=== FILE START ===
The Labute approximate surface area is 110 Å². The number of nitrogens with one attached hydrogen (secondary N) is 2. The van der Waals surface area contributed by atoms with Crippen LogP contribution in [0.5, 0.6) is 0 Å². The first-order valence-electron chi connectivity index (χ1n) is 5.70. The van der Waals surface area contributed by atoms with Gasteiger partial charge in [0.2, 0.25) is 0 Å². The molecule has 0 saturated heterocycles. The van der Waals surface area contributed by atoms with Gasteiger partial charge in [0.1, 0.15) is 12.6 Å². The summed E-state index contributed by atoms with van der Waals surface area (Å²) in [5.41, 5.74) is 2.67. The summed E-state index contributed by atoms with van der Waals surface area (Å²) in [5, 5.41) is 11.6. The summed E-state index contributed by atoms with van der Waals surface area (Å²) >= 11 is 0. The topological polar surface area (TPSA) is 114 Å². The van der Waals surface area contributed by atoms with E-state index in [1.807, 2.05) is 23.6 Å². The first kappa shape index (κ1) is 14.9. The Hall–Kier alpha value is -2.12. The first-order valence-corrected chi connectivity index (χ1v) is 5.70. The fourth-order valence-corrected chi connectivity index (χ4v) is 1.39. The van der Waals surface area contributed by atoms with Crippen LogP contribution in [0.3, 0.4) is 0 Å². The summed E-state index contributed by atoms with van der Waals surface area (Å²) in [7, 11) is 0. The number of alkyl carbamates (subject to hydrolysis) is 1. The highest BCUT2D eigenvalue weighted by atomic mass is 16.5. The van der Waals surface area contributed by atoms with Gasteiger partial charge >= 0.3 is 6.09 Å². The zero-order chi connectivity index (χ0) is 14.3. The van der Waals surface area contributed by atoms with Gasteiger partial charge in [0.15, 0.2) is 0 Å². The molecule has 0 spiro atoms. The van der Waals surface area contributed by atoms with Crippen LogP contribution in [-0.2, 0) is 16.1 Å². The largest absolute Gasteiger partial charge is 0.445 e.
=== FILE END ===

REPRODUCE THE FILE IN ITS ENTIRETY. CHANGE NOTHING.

The Labute approximate surface area is 110 Å². The number of nitrogens with one attached hydrogen (secondary N) is 2. The van der Waals surface area contributed by atoms with Crippen LogP contribution in [0.5, 0.6) is 0 Å². The first-order valence-electron chi connectivity index (χ1n) is 5.70. The van der Waals surface area contributed by atoms with Gasteiger partial charge in [0.2, 0.25) is 0 Å². The molecule has 0 saturated heterocycles. The van der Waals surface area contributed by atoms with Gasteiger partial charge in [0.1, 0.15) is 12.6 Å². The summed E-state index contributed by atoms with van der Waals surface area (Å²) in [5.41, 5.74) is 2.67. The summed E-state index contributed by atoms with van der Waals surface area (Å²) in [5, 5.41) is 11.6. The summed E-state index contributed by atoms with van der Waals surface area (Å²) >= 11 is 0. The topological polar surface area (TPSA) is 114 Å². The van der Waals surface area contributed by atoms with E-state index in [1.807, 2.05) is 23.6 Å². The first kappa shape index (κ1) is 14.9. The Hall–Kier alpha value is -2.12. The first-order valence-corrected chi connectivity index (χ1v) is 5.70. The fourth-order valence-corrected chi connectivity index (χ4v) is 1.39. The van der Waals surface area contributed by atoms with Crippen LogP contribution in [0.3, 0.4) is 0 Å². The summed E-state index contributed by atoms with van der Waals surface area (Å²) in [7, 11) is 0. The number of alkyl carbamates (subject to hydrolysis) is 1. The highest BCUT2D eigenvalue weighted by atomic mass is 16.5. The van der Waals surface area contributed by atoms with Gasteiger partial charge >= 0.3 is 6.09 Å². The zero-order chi connectivity index (χ0) is 14.3. The van der Waals surface area contributed by atoms with Gasteiger partial charge in [0.15, 0.2) is 0 Å². The molecule has 0 spiro atoms. The van der Waals surface area contributed by atoms with Crippen LogP contribution in [-0.2, 0) is 16.1 Å². The largest absolute Gasteiger partial charge is 0.445 e.